Wine production spread to include all of the US’s 50 states a few years ago, and excluding CA now account for 9% of domestic wine sales. What progress, or lack thereof, have you witnessed with the attendant level of wine­ related tourism in these states? What can, or should, be done to develop this?

It is true that California produces much more than any other state, and that 80% of wine is sold off­ premise in grocery stores, discount stores, etc. However, as you know, to sell wine this way you generally need a distributor, and many wineries in the other 50 states are so small this is difficult to achieve. So they rely on wine tourism and direct to consumer sales. What is impressive is how well many of these small wineries are doing. A lot of states have well-organized wine tourism associations with wine routes, festivals, online information, and other methods to lure visitors to their cellar doors. Many sell 80­-100% direct to consumer and are doing well. It’s their lifeline; I think they will continue to operate in this fashion. The challenge with wine tourism is to keep it fresh, to continually innovate in order to bring tourists back several times a year.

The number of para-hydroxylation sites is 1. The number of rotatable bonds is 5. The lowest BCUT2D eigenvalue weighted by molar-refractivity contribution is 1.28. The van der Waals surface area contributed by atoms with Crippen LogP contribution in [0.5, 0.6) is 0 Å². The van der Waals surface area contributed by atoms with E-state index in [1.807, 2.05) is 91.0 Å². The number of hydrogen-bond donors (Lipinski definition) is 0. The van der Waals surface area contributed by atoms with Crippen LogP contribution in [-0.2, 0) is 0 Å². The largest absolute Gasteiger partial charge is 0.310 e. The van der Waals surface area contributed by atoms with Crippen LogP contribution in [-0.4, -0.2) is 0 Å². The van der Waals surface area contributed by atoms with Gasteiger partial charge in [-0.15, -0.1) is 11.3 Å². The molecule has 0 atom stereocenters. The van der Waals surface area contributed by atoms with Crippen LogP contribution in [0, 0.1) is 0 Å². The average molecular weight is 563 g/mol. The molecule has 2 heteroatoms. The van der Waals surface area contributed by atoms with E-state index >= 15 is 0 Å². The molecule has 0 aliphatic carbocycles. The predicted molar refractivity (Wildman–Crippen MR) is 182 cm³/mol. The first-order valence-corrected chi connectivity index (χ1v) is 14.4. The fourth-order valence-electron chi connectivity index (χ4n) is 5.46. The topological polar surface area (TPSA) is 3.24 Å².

How might a relatively unexplored wine region in France, arguably the country most identified with wine, position itself so as to better increase its attendant tourism? How might that differ from a region in China such as Ningxia, a relative newcomer to both wine production and economically aspirational wine tourism, in developing that sector?

I always believe in beginning with the consumer in mind, so doing some market research on the needs and desires of consumers coming to France would be advised. Then try to match the unique attributes of the area to the needs of the tourists, and create a ‘value proposition’ marketing campaign that appeals to them. In Provence it might include linkages to the ocean, lavender, cooking, movie stars, etc. This also calls for partnerships with other tourism stakeholders such as tour operators, hotels, restaurants, government agencies, health organizations, etc. Ideally they can create an association where they all work together to promote their region. Fortunately for France, their government provides money for the regions to promote wine.